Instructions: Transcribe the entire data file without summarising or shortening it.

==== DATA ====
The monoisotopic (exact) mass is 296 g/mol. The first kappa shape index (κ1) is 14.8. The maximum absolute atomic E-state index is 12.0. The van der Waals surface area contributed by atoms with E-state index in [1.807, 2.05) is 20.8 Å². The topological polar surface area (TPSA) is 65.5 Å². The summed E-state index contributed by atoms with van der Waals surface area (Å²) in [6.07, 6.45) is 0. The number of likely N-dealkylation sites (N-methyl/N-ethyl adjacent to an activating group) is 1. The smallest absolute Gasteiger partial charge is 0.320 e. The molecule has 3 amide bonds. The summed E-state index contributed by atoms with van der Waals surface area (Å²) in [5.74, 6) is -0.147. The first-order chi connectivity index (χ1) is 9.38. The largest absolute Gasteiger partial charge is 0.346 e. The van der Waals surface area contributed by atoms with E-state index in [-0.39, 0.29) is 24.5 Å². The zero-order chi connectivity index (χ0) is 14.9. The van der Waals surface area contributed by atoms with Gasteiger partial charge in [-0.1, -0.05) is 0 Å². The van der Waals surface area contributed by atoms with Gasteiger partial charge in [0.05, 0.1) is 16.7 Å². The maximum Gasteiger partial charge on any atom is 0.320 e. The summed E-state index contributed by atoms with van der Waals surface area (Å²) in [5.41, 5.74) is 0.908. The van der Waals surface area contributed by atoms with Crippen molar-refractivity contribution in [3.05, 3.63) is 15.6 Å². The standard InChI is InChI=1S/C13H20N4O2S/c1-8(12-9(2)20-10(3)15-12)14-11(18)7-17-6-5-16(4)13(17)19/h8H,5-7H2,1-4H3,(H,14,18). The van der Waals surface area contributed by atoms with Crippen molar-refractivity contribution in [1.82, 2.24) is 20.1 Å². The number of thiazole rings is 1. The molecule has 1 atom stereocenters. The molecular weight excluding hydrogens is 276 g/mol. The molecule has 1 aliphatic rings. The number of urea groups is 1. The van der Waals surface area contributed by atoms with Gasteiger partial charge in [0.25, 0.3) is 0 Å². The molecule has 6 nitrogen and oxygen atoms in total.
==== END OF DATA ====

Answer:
The monoisotopic (exact) mass is 296 g/mol. The first kappa shape index (κ1) is 14.8. The maximum absolute atomic E-state index is 12.0. The van der Waals surface area contributed by atoms with E-state index in [1.807, 2.05) is 20.8 Å². The topological polar surface area (TPSA) is 65.5 Å². The summed E-state index contributed by atoms with van der Waals surface area (Å²) in [6.07, 6.45) is 0. The number of likely N-dealkylation sites (N-methyl/N-ethyl adjacent to an activating group) is 1. The smallest absolute Gasteiger partial charge is 0.320 e. The molecule has 3 amide bonds. The summed E-state index contributed by atoms with van der Waals surface area (Å²) in [5.74, 6) is -0.147. The first-order chi connectivity index (χ1) is 9.38. The largest absolute Gasteiger partial charge is 0.346 e. The van der Waals surface area contributed by atoms with E-state index in [-0.39, 0.29) is 24.5 Å². The zero-order chi connectivity index (χ0) is 14.9. The van der Waals surface area contributed by atoms with Gasteiger partial charge in [-0.1, -0.05) is 0 Å². The van der Waals surface area contributed by atoms with Gasteiger partial charge in [0.05, 0.1) is 16.7 Å². The maximum Gasteiger partial charge on any atom is 0.320 e. The summed E-state index contributed by atoms with van der Waals surface area (Å²) in [5.41, 5.74) is 0.908. The van der Waals surface area contributed by atoms with Crippen molar-refractivity contribution in [3.05, 3.63) is 15.6 Å². The standard InChI is InChI=1S/C13H20N4O2S/c1-8(12-9(2)20-10(3)15-12)14-11(18)7-17-6-5-16(4)13(17)19/h8H,5-7H2,1-4H3,(H,14,18). The van der Waals surface area contributed by atoms with Crippen molar-refractivity contribution in [1.82, 2.24) is 20.1 Å². The number of thiazole rings is 1. The molecule has 1 atom stereocenters. The molecular weight excluding hydrogens is 276 g/mol. The molecule has 1 aliphatic rings. The number of urea groups is 1. The van der Waals surface area contributed by atoms with Gasteiger partial charge in [0.25, 0.3) is 0 Å². The molecule has 6 nitrogen and oxygen atoms in total.